Melnik about depletion of missile stockpiles in Russia: massive strikes will not disappear anyway
After massive missile attacks in the fall and winter, Russia's missile resources are depleted. However, this does not mean that the aggressor has no missiles at all, or that the Russian industry, which is outside of the target zone, cannot produce them.
Russia's missile attacks against Ukraine will not stop, the intervals between them may increase, and the enemy may fire several fewer missiles per attack. This was stated by co-director of foreign policy programs, coordinator of international projects of the Razumkov Center, military expert Oleksiy Melnik in an interview with OBOZREVATEL.
He explained that the statement about the depletion of Russian resources can be assessed in different ways. For example, the depletion of the arsenal of artillery shells has reduced the daily consumption of them at the front from 60,000 to 20,000, but shelling still continues.
"It's the same for missiles. It doesn't mean that they have run out of missiles and have stopped firing. They will still do massive salvos, but the break between them will not be the same as when they had a much longer resource - 10 days or two weeks, but more. They will do more intervals, maybe there will be a dozen less rockets," Melnik stressed.
He reminded that the military-industrial complex enterprises capable of producing new missiles are still working in Russia. And, unlike enterprises of the Ukrainian military-industrial complex, they are out of the kill zone.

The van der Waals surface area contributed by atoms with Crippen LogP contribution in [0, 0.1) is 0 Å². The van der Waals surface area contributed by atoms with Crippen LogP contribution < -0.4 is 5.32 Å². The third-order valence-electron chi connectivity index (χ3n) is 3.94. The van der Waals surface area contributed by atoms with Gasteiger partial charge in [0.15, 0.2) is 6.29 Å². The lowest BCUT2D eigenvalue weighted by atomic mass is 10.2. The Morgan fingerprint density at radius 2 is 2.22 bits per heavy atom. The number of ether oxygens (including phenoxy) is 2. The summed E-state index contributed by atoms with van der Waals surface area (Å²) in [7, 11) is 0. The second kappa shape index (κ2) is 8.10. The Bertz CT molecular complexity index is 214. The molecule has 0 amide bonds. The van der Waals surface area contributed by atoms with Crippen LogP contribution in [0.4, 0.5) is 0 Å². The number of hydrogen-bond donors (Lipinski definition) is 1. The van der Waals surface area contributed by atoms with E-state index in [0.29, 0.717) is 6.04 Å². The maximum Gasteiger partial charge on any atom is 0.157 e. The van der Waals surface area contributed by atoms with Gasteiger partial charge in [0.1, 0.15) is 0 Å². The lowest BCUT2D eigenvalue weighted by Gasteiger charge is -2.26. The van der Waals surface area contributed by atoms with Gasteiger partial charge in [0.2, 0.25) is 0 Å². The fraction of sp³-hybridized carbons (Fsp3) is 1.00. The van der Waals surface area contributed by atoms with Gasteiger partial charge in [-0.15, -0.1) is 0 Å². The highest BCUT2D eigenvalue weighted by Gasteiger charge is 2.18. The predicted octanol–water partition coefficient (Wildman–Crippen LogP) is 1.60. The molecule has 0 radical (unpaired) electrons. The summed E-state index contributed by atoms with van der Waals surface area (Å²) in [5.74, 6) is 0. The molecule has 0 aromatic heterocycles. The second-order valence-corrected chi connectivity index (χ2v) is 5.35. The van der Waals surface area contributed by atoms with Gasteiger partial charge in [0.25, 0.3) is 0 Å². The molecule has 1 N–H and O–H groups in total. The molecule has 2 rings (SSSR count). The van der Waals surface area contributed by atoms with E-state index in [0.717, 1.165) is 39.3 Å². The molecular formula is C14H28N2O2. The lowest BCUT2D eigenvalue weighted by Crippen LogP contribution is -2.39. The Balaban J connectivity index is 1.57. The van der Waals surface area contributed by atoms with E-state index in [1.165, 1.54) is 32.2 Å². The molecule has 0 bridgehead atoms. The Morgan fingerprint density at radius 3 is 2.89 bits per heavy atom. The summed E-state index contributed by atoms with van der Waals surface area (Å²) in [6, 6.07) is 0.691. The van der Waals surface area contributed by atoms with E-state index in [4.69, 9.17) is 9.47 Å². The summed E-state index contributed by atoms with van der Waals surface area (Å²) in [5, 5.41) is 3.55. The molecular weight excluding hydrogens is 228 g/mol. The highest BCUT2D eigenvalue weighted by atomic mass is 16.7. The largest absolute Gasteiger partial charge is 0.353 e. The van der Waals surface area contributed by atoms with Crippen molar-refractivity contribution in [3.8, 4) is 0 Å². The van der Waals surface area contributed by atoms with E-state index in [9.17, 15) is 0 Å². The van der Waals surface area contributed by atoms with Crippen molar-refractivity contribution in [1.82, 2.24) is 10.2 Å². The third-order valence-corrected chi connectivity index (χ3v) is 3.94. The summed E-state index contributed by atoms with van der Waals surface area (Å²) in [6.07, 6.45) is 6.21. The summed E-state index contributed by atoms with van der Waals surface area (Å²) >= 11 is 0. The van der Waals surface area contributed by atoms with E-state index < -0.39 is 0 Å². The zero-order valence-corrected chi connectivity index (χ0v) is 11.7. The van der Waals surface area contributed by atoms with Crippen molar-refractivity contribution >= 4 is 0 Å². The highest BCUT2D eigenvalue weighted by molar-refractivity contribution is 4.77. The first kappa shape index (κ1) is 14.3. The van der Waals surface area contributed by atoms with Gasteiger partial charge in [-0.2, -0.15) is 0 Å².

"That is, for all their problems with technology, with sanctions, etc. Russia still has its own industry, which allows it to produce weapons. And even with a limited number of external arms suppliers, Russia still receives hundreds of thousands of additional shells from Iran, if you look at the U.S. intelligence data," the military expert noted.
Therefore, Melnik concluded, it is impossible to put an equal sign between resource depletion and complete depletion of reserves.
"When we speak about depletion of resources, it is necessary to understand that it is not depletion of reserves. It is just their reduction. But in any case, they remain extremely significant, threatening," the expert noted.
As a reminder, earlier the Air Force of the Armed Forces of Ukraine said that Russia has few missiles left, but they slowly produce them further.
According to Yuriy Ignat, spokesman for the AFU, the fragments of missiles used by the Russian occupiers during the latest attacks confirm that they were made very recently, particularly in the fall and winter. In fact, the enemy is launching missiles that have just come off the assembly line in Ukraine.
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